Why Chant Cak In The Kekak Dance

Kecak – Wikipedia

Kecak

Kecakdancers inUluwatu
Native name Tari Kecak
Origin Indonesia

A kind ofBalinese Hindu danceand song theater known in Indonesia as kecak (pronouncedpronounced(listen)(“kechak”), also known in other languages as kechak and ketjak, and first performed inBali, Indonesia in the 1930s, is known in other languages as kecakilolahhe. In fact, since its inception, it has been done mostly exclusively by males, with the first women’s skecakgroup forming in 2006. According to legend, the dance is based on the narrative of the Ramayana and is routinely performed in temples and villages throughoutBali.

Kecakhas had its origins in sanghyang, an exorcism dance that induces a trance.

History

Astari kecakilolahhe, also known as kecak, is a style ofBalinese Hindu dance and music theatre that originated in Bali, Indonesia, in the 1930s. Kecak is pronouncedpronounced(listen)(“kechak”) and has several other spellings, including kechakandketjak. As a result of its origins, it has mostly been done by males, with the first women’s skecakgroup debuting in 2006. According to legend, the dance is based on the narrative of the Ramayana and is routinely performed in temples and villages around Bali.

A trance-inducing exorcism dance, Kecakhas has its roots in Sanghyang.

Performance

A style ofBalinese Hindu danceand song theater called in Indonesia as kecak (pronouncedpronounced(listen)(“kechak”), also known in other languages as kechak and ketjak, and first performed inBali, Indonesia in the 1930s, is known internationally as kecakilolahhe. Since its inception, it has mostly been done by males, with the first women’s skecakgroup forming in 2006. Traditional performances in temples and villages throughoutBali are based on the account of theRamayana. The dance, which is also known as theRamayana monkey chant, is done by a circle of as many as 150 performers who wear checkered cloths around their waists and move their hands and arms in time to the rhythmic chanting of ” chak “.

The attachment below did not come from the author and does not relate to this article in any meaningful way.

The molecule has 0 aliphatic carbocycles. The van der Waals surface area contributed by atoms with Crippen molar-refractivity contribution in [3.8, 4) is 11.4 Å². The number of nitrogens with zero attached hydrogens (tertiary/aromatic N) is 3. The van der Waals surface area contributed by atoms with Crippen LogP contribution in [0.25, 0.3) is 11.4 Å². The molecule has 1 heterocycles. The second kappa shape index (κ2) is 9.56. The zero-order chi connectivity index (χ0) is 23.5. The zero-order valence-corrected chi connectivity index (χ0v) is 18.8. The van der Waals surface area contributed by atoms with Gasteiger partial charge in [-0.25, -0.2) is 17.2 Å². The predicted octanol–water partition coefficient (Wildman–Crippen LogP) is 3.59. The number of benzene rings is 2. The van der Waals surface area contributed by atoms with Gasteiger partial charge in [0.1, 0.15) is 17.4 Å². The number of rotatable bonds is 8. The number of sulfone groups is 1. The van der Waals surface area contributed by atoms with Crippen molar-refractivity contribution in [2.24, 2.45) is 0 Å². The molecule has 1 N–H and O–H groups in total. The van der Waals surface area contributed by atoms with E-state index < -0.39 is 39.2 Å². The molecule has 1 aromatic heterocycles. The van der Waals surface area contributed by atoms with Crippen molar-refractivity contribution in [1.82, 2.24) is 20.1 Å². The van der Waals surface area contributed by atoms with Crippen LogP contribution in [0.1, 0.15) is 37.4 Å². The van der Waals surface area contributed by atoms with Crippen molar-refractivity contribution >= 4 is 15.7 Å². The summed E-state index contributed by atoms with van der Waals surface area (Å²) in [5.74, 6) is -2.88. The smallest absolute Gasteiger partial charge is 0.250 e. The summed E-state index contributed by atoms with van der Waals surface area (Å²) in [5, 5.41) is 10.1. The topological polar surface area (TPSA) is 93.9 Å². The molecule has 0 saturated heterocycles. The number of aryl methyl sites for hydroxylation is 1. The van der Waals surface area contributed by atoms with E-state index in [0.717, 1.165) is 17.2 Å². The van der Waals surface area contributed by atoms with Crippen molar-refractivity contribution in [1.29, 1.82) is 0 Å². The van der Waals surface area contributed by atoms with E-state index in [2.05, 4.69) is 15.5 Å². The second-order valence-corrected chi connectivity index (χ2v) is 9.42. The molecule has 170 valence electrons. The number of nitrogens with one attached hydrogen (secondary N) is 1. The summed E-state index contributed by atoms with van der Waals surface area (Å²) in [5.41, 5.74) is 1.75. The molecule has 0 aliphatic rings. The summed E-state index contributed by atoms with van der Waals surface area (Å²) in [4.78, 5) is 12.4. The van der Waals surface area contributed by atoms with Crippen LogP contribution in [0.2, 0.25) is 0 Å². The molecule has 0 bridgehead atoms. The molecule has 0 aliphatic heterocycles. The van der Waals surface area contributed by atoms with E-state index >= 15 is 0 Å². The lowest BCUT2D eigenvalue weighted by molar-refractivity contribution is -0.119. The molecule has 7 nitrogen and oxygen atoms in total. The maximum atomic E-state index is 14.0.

The performance represents a battle from theRamayana, in which the monkey-likeVanaras, headed byHanuman, aid PrinceRama in his struggle against the wicked KingRavana, as told in the epic poem. Kecakhas had its origins in sanghyang, an exorcism dance that induces trance.

Dancers

Kecak (pronouncedpronounced(listen)(“kechak”), variant spellings:kechakandketjak), also called in Indonesian astari kecakilolahhe, is a style ofBalinese Hindu danceand music theater that originated in Bali, Indonesia, in the 1930s. Since its inception, it has been done mostly by males, with the first women’s skecakgroup forming in 2006. The dance is based on the narrative of the Ramayana and is historically performed in temples and villages throughoutBali. The dance, which is also known as theRamayana monkey chant, is done by a circle of as many as 150 performers who wear checkered cloths around their waists while shouting ” chak ” and waving their hands and arms.

Kecakhas has its origins in sanghyang, a trance-inducing exorcism dance.

Trance

A kind ofBalinese Hindu danceand song theater known in Indonesia as kecak (pronouncedpronounced(listen)(“kechak”), also known in other languages as kechak and ketjak, and first performed inBali, Indonesia in the 1930s, is known in other languages as kecakilolahhe. In fact, since its inception, it has been done mostly exclusively by males, with the first women’s skecakgroup forming in 2006. According to legend, the dance is based on the narrative of the Ramayana and is routinely performed in temples and villages throughoutBali.

Kecakhas had its origins in sanghyang, an exorcism dance that induces a trance.

In popular culture

On the soundtracks of the following films, you may hear excerpts from Kecak’s music:

  • On the soundtracks of the following films, you may hear excerpts of Kecak:

Several scenes, featuring kecakdance, may be seen in:

  • Kecakdance scenes can be seen in the following films:

Several scenes, featuring kecakdance, may be seen in the following films:

  • A track named “The Oracle” from the 1993 video gameSecret of Mana/Seiken Densetsu II used the sounds of gamelan and kecakchants